The Native Title Act 1993 (Cth), establishes principles for the
recognition of customary property rights, including rights in knowledge, based
on the traditional laws and customs observed and practiced by the native title
holders. While traditional owners are required to disclose their traditional
knowledge in order to have their native title recognised, it provides some
protection for Indigenous traditional knowledge particularly in relation to
information about particular sites that may be classified by the traditional
owner groups as being sacred. This information is classified as confidential, in
many instances held by the Native Title Representative Body or Land Council, and
access is restricted only to those who have been nominated by the traditional
owners of that information.

The Aboriginal and Torres Strait Islander Heritage Protection Act 1986
also has the potential to provide broader protection for Indigenous traditional
knowledge. The purpose of this legislation is to preserve and protect areas and
objects on Iands and waters that are of particular significance to Indigenous
people in accordance with their traditional law and
custom.[29] Although this
legislation is currently limited to the protection of physical heritage, and
provides no mechanism to protect the secret and sacred knowledge relating to
significant areas[30], the Minister
has the power to make a declaration in relation to areas of significance to
Indigenous peoples which are under threat. A declaration under subsection 9(1)
or 10(1) in relation to an area shall:

  1. describe the area with sufficient particulars to enable the area to be
    identified
  2. contain provisions for and in relation to the protection and preservation of
    the area from injury or
    desecration.[31]

Provisions provide for both emergency coverage of threatened areas
for up to 60 days, and coverage for longer periods of time as declared by the
Minister.[32]

Additionally, the National Heritage List and the Commonwealth Heritage List
are established under the Environment Protection and Biodiversity
Conservation Act
1999 (EPBC Act), the Australian Government's central piece
of environmental legislation. However, this Act and the Heritage lists are
limited to matters of national environmental significance. Issues of non
national significance come under the jurisdiction of the States.

The Australian Heritage Council, the expert advisory body on heritage matters
which draws on the knowledge of Indigenous experts, and the Indigenous Advisory
Committee (IAC) provide advice to the Minister on the operation of the EPBC Act
taking into account their knowledge of the land, conservation and the use of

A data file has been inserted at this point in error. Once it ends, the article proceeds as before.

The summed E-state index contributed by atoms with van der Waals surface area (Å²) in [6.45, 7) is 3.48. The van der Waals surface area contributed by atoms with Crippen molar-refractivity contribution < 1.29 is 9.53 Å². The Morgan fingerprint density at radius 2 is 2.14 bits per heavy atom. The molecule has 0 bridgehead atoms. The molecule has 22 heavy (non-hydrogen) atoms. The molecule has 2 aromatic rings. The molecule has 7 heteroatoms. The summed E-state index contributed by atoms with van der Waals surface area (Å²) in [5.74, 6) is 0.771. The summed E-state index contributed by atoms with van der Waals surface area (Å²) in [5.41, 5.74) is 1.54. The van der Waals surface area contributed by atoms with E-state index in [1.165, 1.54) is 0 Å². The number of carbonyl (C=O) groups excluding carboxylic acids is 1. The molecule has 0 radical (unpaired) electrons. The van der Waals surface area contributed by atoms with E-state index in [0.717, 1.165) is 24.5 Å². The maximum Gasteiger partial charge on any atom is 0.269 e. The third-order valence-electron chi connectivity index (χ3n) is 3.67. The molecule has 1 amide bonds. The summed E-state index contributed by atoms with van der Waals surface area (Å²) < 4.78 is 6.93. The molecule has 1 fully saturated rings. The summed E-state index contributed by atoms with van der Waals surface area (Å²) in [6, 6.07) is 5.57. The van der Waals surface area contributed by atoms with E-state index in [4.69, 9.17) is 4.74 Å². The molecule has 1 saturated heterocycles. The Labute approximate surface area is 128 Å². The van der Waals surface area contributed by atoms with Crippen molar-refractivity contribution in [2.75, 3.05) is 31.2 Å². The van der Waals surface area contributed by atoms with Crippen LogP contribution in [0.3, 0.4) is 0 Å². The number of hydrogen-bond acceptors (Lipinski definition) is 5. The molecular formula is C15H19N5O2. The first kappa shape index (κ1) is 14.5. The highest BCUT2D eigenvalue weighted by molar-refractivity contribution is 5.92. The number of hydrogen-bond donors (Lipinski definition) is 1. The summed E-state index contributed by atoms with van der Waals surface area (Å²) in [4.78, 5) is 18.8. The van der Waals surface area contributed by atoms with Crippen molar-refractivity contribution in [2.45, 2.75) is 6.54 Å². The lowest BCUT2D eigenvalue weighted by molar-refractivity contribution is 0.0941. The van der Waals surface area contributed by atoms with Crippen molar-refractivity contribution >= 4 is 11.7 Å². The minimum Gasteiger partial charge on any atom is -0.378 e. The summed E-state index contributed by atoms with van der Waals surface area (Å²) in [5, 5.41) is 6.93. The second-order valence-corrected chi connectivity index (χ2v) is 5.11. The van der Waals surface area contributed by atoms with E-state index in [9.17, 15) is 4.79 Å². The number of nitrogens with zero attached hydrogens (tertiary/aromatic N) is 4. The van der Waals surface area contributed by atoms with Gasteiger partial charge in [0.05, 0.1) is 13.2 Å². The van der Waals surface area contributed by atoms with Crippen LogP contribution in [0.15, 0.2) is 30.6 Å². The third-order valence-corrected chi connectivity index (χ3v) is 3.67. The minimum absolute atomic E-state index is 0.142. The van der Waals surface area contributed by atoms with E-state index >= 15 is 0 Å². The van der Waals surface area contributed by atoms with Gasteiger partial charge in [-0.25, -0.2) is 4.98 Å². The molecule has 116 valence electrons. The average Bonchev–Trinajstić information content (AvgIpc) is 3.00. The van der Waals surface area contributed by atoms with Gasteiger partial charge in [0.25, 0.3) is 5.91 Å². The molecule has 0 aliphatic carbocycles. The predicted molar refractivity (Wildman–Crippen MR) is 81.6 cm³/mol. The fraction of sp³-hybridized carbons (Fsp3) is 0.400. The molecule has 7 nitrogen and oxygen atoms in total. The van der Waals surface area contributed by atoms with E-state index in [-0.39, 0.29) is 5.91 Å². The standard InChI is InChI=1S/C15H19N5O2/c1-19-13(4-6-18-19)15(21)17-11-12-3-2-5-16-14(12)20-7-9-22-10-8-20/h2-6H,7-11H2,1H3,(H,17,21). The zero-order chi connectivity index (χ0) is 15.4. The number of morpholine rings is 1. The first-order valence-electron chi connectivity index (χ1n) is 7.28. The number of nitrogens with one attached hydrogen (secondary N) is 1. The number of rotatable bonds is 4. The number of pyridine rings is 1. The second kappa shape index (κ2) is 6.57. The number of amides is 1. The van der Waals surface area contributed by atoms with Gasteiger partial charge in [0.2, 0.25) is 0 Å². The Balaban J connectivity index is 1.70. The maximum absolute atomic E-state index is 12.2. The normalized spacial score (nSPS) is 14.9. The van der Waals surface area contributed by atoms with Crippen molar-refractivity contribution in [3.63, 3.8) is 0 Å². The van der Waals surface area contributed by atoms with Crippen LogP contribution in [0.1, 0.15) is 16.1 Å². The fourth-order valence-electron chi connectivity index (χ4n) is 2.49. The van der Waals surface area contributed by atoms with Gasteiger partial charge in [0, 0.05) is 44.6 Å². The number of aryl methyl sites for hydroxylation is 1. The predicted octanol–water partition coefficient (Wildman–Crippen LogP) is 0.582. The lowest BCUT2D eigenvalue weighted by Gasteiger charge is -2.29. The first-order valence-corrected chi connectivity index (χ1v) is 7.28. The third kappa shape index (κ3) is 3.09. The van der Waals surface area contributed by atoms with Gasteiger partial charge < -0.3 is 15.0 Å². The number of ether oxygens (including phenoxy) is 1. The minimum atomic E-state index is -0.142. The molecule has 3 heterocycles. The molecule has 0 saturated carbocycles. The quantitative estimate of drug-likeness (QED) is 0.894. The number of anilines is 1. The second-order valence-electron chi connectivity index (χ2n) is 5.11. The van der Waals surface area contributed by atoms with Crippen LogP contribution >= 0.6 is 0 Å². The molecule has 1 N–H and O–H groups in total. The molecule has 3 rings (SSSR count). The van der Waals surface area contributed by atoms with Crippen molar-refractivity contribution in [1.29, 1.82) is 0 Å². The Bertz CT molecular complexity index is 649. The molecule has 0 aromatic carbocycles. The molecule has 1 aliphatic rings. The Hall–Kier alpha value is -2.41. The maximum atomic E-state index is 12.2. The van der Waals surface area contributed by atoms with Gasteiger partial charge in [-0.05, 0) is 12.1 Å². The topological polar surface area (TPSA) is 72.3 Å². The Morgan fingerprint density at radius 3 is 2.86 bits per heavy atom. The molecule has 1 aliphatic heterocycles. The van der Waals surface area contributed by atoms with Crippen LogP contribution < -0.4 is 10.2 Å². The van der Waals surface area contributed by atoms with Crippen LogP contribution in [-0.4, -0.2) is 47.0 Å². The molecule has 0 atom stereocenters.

biodiversity.

As discussed in chapter 5, the scope of the IAC to be directive in their
engagement is limited by their terms of reference. This is of particular concern
in the development of climate change policy.

The protection of Indigenous peoples intellectual property will be a specific
challenge for government and Indigenous groups, particularly where the
protection of intellectual property in Australia is afforded as an individual
protection and does not provide for communal or group protection.

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4 Protection of Indigenous
Knowledge’s

Opportunities to preserve and value Indigenous Traditional Knowledge are
endangered by the range of problems within our environment and communities
today. Avenues for the preservation of traditional knowledge are fading and are
at risk of being lost altogether. Loss of traditional knowledge will result in a
decline of Indigenous identity and a severe reduction in the recognition and
understanding of an invaluable sustainable knowledge
system.[33]

At the local level, Indigenous people have also been actively developing
strategies for recording and protecting their traditional knowledge’s. For
example, traditional owners in Cape York have been actively recording their
knowledge about the biodiversity and ecosystems which inhabit their lands and
waters, through the Traditional Knowledge Revival Pathways (TKRP).

Text Box 3: Traditional Knowledge Revival
Pathways[34]

The TKRP was developed from the aspirations of Indigenous Elders, to
preserve and recognise traditional indigenous knowledge. Through a grassroots
methodology, the project is connecting Indigenous groups, to recognise and
strengthen traditional knowledge to benefit environment and community well
being, for present and future generations.

This project is based on ensuring the survival of cultural knowledge, and
the opportunity to demonstrate practices that have the ability to
‘innovate’ contemporary management and community outcomes for the
benefit of all generations to come.

The TKRP supports community aspirations with the recording and applying of
their knowledge to strengthen outcomes for traditional and contemporary
wellbeing. TKRP is currently operating with seven traditional owner groups
including:

  • Wik people - Aurukun
  • Northern Gulf Indigenous Savannah Group (NGISG - includes seven language
    groups)
  • Kuku-Thaypan people – Lakefield National Park, Laura region
  • Buru people – Chinacamp - Wujal Wujal, Cooktown region
  • Kuku Yalanji people - Shipton Flats, Wujal Wujal, Cooktown region
  • Lamalama people - Kalpowar – Laura region
  • Moriori – New Zealand
TKRP seeks to support Indigenous elders to mentor the process of